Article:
On Hist Fic Saturday
I am delighted to introduce to the blog the Historical Fiction writer
A warm welcome to you, Juliet. Thank you for spending time with us today. Please tell us a little about yourself and how you got started as an author.
I grew up in Worthing, West Sussex. I went to the local school and sixth form college then studied history at university. Afterwards I trained as a newspaper reporter and worked in Dorset and Hampshire before moving to London. It wasn’t until my mid-thirties, when I was married with three children and living back in Sussex, that I started to write fiction. I joined a local writing group and later took a creative writing MA at Chichester University, where I focused mainly on short stories and poetry.
Finally, in 2010, I started to write my first novel, Before the Fall. I didn’t have an agent and I certainly wasn’t confident that the book would ever be published. It was just a challenge that I set myself – I wanted to write a novel before I was 40. In fact, I finished in 2013 when I was 42!
To my amazement I found an agent very quickly, and signed a contract with Pan Macmillan. Before the Fall was published in 2014 and The Faithful is just out in paperback.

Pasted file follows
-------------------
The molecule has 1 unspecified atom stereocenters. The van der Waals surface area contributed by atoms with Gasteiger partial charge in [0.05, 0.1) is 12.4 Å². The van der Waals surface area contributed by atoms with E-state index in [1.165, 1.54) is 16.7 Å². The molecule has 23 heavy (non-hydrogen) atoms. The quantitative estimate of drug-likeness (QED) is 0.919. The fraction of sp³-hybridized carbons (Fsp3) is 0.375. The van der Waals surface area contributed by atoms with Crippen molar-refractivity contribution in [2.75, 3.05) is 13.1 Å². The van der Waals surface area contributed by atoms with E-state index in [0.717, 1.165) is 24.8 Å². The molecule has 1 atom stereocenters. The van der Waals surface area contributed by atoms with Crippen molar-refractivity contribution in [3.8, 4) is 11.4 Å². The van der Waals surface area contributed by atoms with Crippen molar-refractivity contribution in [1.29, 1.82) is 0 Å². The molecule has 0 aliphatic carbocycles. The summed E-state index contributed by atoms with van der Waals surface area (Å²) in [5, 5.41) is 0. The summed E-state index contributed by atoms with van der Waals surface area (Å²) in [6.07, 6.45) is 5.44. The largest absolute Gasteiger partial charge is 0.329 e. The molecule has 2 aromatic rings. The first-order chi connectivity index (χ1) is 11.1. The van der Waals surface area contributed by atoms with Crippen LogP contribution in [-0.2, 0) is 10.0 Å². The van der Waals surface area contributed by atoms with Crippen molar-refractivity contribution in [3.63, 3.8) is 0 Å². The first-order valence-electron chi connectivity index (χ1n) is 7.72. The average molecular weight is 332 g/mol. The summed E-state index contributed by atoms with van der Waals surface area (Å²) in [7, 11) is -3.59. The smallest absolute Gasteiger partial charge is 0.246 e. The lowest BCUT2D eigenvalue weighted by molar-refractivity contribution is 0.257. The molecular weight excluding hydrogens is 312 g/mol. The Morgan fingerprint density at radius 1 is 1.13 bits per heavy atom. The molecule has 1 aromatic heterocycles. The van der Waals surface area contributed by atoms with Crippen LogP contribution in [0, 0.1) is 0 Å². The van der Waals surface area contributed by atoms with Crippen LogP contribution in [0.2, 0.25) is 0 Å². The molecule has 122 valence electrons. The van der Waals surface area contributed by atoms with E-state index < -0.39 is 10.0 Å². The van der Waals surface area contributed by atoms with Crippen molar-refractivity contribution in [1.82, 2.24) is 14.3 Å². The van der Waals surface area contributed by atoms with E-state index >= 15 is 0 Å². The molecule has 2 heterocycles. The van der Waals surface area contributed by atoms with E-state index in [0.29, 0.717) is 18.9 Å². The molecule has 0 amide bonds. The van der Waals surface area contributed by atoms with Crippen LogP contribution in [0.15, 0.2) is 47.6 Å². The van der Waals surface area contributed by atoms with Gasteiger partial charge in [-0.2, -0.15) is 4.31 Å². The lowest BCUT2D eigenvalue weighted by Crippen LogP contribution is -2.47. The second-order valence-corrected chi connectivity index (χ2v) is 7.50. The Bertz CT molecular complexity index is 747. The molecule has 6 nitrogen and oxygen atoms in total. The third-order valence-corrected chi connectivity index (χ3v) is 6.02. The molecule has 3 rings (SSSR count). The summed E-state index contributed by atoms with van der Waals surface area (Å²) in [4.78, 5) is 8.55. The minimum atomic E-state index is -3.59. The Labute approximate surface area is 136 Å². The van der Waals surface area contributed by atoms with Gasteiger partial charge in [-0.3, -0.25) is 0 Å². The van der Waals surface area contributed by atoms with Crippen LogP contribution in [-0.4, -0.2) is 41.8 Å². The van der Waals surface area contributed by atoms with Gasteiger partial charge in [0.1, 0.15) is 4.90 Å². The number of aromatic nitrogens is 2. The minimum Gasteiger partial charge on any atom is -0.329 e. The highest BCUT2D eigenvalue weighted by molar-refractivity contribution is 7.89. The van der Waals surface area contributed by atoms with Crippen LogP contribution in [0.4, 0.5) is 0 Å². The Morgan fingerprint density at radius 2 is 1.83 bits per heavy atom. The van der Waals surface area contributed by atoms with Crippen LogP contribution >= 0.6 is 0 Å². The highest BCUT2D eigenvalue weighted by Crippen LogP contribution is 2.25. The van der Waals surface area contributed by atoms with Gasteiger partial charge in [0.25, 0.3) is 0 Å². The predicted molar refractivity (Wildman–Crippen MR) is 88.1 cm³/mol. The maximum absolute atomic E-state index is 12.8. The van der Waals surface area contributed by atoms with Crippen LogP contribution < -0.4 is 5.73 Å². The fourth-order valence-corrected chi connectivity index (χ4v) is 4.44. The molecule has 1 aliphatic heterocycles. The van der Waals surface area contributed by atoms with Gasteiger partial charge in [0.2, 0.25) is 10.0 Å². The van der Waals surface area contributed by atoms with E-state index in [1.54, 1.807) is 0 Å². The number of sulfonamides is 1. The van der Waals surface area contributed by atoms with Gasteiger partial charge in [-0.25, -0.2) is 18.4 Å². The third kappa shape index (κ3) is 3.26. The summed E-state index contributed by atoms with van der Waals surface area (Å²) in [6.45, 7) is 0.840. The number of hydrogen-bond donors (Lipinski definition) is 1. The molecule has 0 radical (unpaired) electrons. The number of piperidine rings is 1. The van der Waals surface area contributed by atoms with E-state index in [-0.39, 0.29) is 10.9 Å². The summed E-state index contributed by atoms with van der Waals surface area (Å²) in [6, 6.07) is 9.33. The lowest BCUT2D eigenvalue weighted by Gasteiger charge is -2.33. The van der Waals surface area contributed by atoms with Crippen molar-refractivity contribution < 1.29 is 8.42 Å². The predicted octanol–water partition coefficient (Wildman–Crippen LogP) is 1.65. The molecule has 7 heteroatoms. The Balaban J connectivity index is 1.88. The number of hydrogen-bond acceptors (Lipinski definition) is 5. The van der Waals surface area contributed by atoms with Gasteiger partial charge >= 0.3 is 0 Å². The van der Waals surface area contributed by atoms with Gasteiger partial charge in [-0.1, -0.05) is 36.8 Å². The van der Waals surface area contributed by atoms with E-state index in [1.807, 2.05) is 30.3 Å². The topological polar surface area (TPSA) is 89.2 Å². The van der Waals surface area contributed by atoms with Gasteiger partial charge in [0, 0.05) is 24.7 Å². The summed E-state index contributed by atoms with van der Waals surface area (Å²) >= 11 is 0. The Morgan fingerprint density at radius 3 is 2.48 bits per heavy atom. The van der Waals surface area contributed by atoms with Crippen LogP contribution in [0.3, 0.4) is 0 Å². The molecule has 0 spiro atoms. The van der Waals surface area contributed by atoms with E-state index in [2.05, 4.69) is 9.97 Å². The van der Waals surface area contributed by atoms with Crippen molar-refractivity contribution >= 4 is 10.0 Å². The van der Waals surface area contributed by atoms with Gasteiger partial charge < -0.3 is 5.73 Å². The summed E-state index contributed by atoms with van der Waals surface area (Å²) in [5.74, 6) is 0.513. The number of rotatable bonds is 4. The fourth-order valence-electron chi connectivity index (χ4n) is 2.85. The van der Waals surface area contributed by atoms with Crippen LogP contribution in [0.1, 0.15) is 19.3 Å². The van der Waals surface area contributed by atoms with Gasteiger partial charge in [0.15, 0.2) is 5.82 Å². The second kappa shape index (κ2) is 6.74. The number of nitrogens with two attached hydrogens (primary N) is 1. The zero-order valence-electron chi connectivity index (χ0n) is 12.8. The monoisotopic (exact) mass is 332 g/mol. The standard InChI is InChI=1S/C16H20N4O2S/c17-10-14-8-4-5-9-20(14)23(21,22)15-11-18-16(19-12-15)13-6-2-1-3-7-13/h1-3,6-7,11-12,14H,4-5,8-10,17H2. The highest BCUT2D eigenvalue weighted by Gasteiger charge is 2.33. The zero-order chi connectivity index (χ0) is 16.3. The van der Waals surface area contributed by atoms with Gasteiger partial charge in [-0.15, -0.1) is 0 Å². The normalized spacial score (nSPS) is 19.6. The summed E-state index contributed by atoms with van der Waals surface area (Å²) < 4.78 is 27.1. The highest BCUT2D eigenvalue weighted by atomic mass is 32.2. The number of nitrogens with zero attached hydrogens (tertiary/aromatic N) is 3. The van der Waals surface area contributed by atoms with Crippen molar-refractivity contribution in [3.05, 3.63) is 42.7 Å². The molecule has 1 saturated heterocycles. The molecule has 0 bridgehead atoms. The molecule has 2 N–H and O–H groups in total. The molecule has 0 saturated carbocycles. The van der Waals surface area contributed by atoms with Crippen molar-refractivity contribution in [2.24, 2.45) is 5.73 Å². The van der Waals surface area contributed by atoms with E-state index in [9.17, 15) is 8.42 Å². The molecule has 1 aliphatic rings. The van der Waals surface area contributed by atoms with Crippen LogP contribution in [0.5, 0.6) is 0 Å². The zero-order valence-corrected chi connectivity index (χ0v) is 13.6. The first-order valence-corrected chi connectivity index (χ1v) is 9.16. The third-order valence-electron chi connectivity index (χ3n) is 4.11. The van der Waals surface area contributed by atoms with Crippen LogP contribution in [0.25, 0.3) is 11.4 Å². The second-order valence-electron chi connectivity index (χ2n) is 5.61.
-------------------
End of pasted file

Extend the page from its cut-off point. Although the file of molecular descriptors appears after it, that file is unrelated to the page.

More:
Without giving too much away what can you tell us about The Faithful?
The novel is set during the 1930s and it’s a love story that follows the lives of Hazel and Tom, who are teenagers when they first meet in 1935. Tom is a Londoner who has been dragged along to a seaside camp organised by Oswald Mosley’s blackshirt movement. Tom wants nothing to do with the camp, but his mother supports Mosley’s fascists and insists he comes along for the ‘holiday’. On his first day in Sussex, Tom meets Hazel, a local girl who knows nothing about the blackshirts. There is an instant connection between Tom and Hazel, but their romance proves to be less than straightforward . . .
Hazel is the main protagonist of The Faithful. Tell us about her and why you decided to write her story?
When I looked at old pictures of the blackshirt camps held in Sussex between the wars, I was struck by the number of young women taking part and wondered what could have possibly attracted them to join the British Union of Fascists. I imagined that some of them might have been vulnerable in some way, and became easy prey to the clever propaganda of the blackshirts. Even if they didn’t embrace the politics, they might be seduced by the sense of belonging and the security that being in a ‘gang’ can offer (even when that security turns out to be illusory).